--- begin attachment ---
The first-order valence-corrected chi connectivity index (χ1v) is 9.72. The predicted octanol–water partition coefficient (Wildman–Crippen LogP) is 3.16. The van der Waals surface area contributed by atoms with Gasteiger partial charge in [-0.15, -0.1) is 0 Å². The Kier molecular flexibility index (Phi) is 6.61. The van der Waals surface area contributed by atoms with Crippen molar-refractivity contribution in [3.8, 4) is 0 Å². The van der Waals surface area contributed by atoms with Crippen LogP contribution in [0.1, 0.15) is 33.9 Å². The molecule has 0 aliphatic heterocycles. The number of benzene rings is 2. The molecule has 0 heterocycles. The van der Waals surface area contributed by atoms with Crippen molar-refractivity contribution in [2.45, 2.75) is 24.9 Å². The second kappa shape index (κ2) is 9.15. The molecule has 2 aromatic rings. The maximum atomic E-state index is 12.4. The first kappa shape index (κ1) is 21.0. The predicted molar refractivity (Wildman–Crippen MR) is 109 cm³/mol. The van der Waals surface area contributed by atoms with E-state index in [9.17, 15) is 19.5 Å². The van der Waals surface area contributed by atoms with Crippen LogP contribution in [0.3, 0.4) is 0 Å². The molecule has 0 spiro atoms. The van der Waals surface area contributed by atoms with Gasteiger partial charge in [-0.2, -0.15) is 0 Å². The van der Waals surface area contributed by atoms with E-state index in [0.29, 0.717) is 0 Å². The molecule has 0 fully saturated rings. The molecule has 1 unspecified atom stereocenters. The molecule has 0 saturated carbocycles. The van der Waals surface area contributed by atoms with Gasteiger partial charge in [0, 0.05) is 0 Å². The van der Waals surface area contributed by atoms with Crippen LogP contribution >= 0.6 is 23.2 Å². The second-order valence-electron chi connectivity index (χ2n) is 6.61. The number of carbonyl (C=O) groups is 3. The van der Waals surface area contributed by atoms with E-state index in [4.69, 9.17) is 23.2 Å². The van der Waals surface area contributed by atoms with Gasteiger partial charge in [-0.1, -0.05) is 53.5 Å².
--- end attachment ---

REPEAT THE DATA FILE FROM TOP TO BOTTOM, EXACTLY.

The first-order valence-corrected chi connectivity index (χ1v) is 9.72. The predicted octanol–water partition coefficient (Wildman–Crippen LogP) is 3.16. The van der Waals surface area contributed by atoms with Gasteiger partial charge in [-0.15, -0.1) is 0 Å². The Kier molecular flexibility index (Phi) is 6.61. The van der Waals surface area contributed by atoms with Crippen molar-refractivity contribution in [3.8, 4) is 0 Å². The van der Waals surface area contributed by atoms with Crippen LogP contribution in [0.1, 0.15) is 33.9 Å². The molecule has 0 aliphatic heterocycles. The number of benzene rings is 2. The molecule has 0 heterocycles. The van der Waals surface area contributed by atoms with Crippen molar-refractivity contribution in [2.45, 2.75) is 24.9 Å². The second kappa shape index (κ2) is 9.15. The molecule has 2 aromatic rings. The maximum atomic E-state index is 12.4. The first kappa shape index (κ1) is 21.0. The predicted molar refractivity (Wildman–Crippen MR) is 109 cm³/mol. The van der Waals surface area contributed by atoms with E-state index in [9.17, 15) is 19.5 Å². The van der Waals surface area contributed by atoms with Crippen LogP contribution in [0.3, 0.4) is 0 Å². The molecule has 0 spiro atoms. The van der Waals surface area contributed by atoms with Gasteiger partial charge in [-0.2, -0.15) is 0 Å². The van der Waals surface area contributed by atoms with E-state index in [0.29, 0.717) is 0 Å². The molecule has 0 fully saturated rings. The molecule has 1 unspecified atom stereocenters. The molecule has 0 saturated carbocycles. The van der Waals surface area contributed by atoms with Gasteiger partial charge in [0, 0.05) is 0 Å². The van der Waals surface area contributed by atoms with Crippen LogP contribution >= 0.6 is 23.2 Å². The second-order valence-electron chi connectivity index (χ2n) is 6.61. The number of carbonyl (C=O) groups is 3. The van der Waals surface area contributed by atoms with E-state index in [4.69, 9.17) is 23.2 Å². The van der Waals surface area contributed by atoms with Gasteiger partial charge in [-0.1, -0.05) is 53.5 Å².